The spread of coronavirus across the globe is sending nervous jitters to exporters.
Earlier in the year, Hortgro Pome Outlook showed a positive optimism of the pome industry which expected a 6% increase of apples (35.7 million cartons) with pears coming down at 3% (16.6 million cartons).
Now all this may come to a bitter acceptance of the reality affecting global agricultural trade.
According to Fresh Plaza, the largest global fruit trade platform said the impact of the coronavirus on China’s apple supply dynamics slowed activity with “traders reportedly slowing their warehouse stockings by almost 10% to 15% relative to normal seasonal trend.”
The National Agricultural Marketing Council Fruit Trade Flow of September 2019 analysis showed that the Far East and Asia enjoyed a lion share of South African apples and pears, accounting for 34% share in South Africa’s fruit exports.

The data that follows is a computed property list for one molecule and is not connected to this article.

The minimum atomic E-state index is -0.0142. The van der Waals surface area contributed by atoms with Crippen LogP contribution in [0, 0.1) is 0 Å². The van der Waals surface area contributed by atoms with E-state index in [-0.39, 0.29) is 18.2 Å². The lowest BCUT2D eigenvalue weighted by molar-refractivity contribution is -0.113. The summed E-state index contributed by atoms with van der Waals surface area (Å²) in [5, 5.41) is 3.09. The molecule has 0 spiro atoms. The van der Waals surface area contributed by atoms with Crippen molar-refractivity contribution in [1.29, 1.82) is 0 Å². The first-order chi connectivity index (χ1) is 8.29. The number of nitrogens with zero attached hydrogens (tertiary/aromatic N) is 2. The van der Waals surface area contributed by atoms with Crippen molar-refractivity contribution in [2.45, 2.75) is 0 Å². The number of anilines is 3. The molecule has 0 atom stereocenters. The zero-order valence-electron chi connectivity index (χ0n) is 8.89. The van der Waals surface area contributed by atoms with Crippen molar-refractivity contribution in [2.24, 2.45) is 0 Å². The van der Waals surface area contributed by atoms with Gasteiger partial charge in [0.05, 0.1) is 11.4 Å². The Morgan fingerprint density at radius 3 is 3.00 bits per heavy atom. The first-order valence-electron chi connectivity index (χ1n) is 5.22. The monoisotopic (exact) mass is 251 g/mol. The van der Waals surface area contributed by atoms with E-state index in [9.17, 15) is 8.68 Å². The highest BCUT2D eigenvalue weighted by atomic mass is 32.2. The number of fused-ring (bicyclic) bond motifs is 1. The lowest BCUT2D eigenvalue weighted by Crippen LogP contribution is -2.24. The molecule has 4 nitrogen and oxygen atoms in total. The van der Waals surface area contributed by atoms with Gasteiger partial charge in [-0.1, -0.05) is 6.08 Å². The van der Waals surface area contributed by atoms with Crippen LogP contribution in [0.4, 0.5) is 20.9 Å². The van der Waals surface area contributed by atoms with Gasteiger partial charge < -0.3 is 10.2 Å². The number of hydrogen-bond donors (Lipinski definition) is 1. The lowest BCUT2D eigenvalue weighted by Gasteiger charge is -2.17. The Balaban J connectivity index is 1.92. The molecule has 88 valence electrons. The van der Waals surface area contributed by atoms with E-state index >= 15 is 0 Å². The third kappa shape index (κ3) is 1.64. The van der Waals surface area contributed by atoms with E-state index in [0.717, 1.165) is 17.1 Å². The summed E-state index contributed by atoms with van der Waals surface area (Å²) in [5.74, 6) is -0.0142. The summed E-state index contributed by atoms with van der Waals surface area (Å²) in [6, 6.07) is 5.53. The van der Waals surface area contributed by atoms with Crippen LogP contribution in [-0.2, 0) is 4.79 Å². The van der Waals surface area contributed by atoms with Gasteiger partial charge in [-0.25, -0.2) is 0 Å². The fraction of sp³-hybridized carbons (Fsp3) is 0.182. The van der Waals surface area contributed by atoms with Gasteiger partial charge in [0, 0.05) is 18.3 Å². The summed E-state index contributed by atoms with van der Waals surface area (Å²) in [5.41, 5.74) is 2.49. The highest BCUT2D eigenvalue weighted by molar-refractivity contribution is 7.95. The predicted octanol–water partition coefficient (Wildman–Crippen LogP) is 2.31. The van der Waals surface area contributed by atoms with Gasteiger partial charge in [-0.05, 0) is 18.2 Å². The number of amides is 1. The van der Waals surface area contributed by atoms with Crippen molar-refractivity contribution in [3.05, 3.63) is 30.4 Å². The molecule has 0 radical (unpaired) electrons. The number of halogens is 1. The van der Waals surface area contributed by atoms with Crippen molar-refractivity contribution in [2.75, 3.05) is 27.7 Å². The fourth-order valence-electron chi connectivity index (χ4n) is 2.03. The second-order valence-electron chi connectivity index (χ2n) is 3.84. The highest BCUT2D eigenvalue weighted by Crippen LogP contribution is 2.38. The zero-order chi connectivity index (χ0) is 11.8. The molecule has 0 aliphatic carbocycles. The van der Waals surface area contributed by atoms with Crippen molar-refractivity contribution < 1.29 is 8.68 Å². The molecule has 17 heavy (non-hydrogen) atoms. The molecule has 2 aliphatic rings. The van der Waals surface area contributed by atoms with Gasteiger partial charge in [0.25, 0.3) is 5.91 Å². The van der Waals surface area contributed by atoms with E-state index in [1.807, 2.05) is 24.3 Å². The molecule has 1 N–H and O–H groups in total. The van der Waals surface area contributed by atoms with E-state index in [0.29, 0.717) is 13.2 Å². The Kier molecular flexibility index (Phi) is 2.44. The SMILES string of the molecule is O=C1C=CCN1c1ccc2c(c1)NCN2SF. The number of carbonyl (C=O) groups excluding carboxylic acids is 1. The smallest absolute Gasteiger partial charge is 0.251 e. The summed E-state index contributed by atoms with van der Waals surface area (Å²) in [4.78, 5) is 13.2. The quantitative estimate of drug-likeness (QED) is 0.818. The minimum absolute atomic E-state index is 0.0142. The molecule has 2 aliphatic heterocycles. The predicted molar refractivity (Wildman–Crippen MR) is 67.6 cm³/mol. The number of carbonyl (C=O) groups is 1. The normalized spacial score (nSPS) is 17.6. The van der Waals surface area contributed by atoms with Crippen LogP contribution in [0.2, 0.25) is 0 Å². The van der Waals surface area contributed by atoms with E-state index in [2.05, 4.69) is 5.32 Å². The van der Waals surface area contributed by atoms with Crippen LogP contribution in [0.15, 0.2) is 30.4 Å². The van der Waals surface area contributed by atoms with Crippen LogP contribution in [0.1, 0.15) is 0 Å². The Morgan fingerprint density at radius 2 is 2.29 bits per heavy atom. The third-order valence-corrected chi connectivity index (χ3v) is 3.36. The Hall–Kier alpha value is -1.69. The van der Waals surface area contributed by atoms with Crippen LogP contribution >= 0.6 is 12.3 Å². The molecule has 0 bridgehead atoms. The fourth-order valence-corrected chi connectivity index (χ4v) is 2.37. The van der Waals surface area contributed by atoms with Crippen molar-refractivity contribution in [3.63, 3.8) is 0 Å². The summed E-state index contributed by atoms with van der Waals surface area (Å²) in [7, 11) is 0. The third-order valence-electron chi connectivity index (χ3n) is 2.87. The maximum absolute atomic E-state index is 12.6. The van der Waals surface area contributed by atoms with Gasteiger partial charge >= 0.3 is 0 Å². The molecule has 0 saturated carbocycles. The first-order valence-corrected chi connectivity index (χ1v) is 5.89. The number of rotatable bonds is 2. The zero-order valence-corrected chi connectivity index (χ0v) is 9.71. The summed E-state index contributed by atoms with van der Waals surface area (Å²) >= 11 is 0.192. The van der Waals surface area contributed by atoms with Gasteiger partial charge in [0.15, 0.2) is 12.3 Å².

It was still early in the export calendar for both South African apple and pears however, the number was expected to decline provided that COVID-19 subsided. According to the FNB trade data, apple and pears were already showing a decline in exports by 2% and 11% respectively in 2019.
Although South Africa’s agriculture has not yet been severely impacted, the further spread and the potential closure of borders will hurt global trade.
“The logistical challenges associated with delays in ports in Asia, particularly China, have elevated the importance of market diversification in international trade,” said agricultural economist Paul Makube of FNB.
The deciduous industry will be particularly concerned by the delays in trading activity and the growing apple inventory.
According to Makube, it will affect product quality thus forcing warehouses to reduce their stocks by selling at huge discounts.
80 per cent of the apple and pear production in South Africa emanates from the Western Cape with supporting regions of Northern Cape, Eastern Cape, North West, Free State, Mpumalanga and Limpopo Province adding to the number. Hortgro was expected to release its latest outlook on horticulture and deciduous pressured by the outbreak of coronavirus.